5px 0 5px -3px rgba(0, 0, 0, .2) inset;
}

Browser compatibility

CSS3 patterned buttons works in all major browsers. But of course CSS3 features used here do not work in oder browsers like IE8 and below.

view demo

This is it!

There are so many CSS3 buttons in the wild and I know it. Yet I’m confident that my CSS3 patterned buttons might inspire you and I hope you’ll find it useful for your future projects.

Posted by: Dhiraj kumar

10 Web Usability tips for your website

At the beginning, perhaps you were developing websites just for fun or you were just learning some new tricks, but now, when you are developing a website or a web application you can’t afford to skip the usability basics rules.

In this article we’ll try to remember some basic, unwritten web usability rules.

usability-tips

1. Place the logo always in the left corner of the viewport

As drivers use to search for green traffic light to start leaving the intersection, users search the logo in the left side of the website to click on it. They are used to click on it to access the home/main page of the website. Also, as usability tests proved, the left corner of a website is the most visible content.

2. Add CSS states (almost) to everything

Nothing is more annoying that hovering a website menu, or a button, link etc without seeing a change. The user is searching for interactivity and if you, as web developer don’t offer him that, you will lose him. Beside hover, for example a button should have also an active state (pressed style). This way the user will fell he’s always under control.

CSS states example

<a href="#" id="button-style">My Button</a>

a#button-style{
  background: #eaeaea;
}

a#button-style:hover{
  background: #9c9c9c;
}

a#button-style:active{
  background: #777777;
}

3. Use label’s “for” attribute

When in a form, and you need to click on a checkbox input or radio input, it will always be easier to be able to check/uncheck the input by toggle-ing also on the label. Using labels for forms is also an accesibility “golden rule”. Getting back to usability rules, a common mistake is to use the label tag without it’s for attribute. Here is a good example for using labels when inner a form:

<input type="radio" name="options" id="id-1">
<label for="id-1">First option </label>

<input type="radio" name="options" id="id-2">
<label for="id-2">Second option </label>

As result,selecting a radio option is easier. Cool huh?

First option
Second option

4. Breadcrumbs

Using breadcrumbs could be compared with GPS navigation, the user will know his current position inside the website, it will help him to no get lost. You want to guide him through your website and you don’t want to have him annoyed by the fact he’s lost – because in this case you risk to loose him, he could exit your website immediately. Get inspired by the well known breadcrumbs patterns around the internet.

5. Highlight form fields

If you are dealing with text inputs and textareas you should use CSS focus state to specify when the user has clicked inside an input or textarea. This way user will know which form element he clicked.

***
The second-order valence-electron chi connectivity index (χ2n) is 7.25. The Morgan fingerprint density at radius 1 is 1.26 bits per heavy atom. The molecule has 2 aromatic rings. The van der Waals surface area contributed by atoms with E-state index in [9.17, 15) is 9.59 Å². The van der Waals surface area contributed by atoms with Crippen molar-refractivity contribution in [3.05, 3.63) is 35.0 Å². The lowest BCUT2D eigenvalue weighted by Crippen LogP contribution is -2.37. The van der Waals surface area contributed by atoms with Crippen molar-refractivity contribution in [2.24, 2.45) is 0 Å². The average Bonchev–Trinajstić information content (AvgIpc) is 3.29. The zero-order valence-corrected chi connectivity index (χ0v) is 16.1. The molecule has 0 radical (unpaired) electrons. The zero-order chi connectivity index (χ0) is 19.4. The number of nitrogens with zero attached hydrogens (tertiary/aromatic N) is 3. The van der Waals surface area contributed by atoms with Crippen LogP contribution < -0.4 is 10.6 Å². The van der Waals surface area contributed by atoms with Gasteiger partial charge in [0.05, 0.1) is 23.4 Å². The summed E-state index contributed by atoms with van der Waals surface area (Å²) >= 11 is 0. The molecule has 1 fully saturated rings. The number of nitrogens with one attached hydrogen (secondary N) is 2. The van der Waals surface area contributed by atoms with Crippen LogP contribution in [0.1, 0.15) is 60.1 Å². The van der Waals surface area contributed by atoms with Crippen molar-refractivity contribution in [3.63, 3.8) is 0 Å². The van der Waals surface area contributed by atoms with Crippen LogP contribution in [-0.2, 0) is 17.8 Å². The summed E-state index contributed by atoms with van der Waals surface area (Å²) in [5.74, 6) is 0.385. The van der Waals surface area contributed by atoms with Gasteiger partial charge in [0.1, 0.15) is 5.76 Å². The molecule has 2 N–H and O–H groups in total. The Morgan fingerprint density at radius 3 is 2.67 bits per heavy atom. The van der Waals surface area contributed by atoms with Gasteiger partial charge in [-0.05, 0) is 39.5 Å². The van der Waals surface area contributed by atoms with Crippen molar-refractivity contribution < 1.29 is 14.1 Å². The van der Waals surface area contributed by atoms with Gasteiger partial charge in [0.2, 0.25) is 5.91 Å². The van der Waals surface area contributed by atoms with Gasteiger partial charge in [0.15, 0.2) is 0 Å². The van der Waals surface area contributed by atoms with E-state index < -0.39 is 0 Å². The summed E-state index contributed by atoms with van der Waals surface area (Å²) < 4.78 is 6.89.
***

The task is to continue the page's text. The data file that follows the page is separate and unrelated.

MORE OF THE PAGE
Quick CSS example

input[type=text]{
  border: 1px solid #9c9c9c;
  background: #eaeaea;
}

input[type=text]:focus{
  border: 1px solid #323232;
  background: white;
}

6. Use HTML tags accordingly

Use heading, paragraph, bold elements in the right way, as they should be used. Take advantage of them by using heading to highlighting titles, use paragraphs to add a text section and bold to highlight words in the text section. Make your text easier to read by creating a text flow, this way the user will easier scan titles and sections.

Also keep in mind to use headings in their “normal” order: h1, h2,…etc. It’s recommended again not having more then one h1 per page, usually h1 contains a very important text like main title of the page, for example could be “purchase” or “download”.

7. Create a sitemap

A site map is a website structure representation, a link collection that helps improving user’s website navigation.

8. Rich content footer

Every time you build a site you should keep in mind that a website should have a header, content and footer, in some cases the last one is missing and the website looks a bit strange…it’s like “hmm…something’s missing?!”.  Lately footers are getting richer and richer content, so take advantage and add information to it and do not forget to get inspired.

9. Think as you are the user

Also, you are an user after all, but imagine you are your own website user, try scenarios, act as you have no idea about the content of your site and try finding important links as purchase, download etc. If it’s hard for you, because you already know every comma in your site, ask a friend or colleague for a feedback. Keep in mind that every opinion matters.

10. Read, read and….read again about usability

If you think you know enough, that means you still have a lot to learn. Usability evolves, but the main principles are staying and reading can help you improve yourself.
Here’s a short book list I’d recommend to read:

  • Don’t Make Me Think – Steve Krug
  • Designing Web Usability: The Practice of Simplicity – Jakob Nielsen
  • Designing Web Interfaces: Principles and Patterns for Rich Interactions – O’Reilly

Posted by: Dhiraj kumar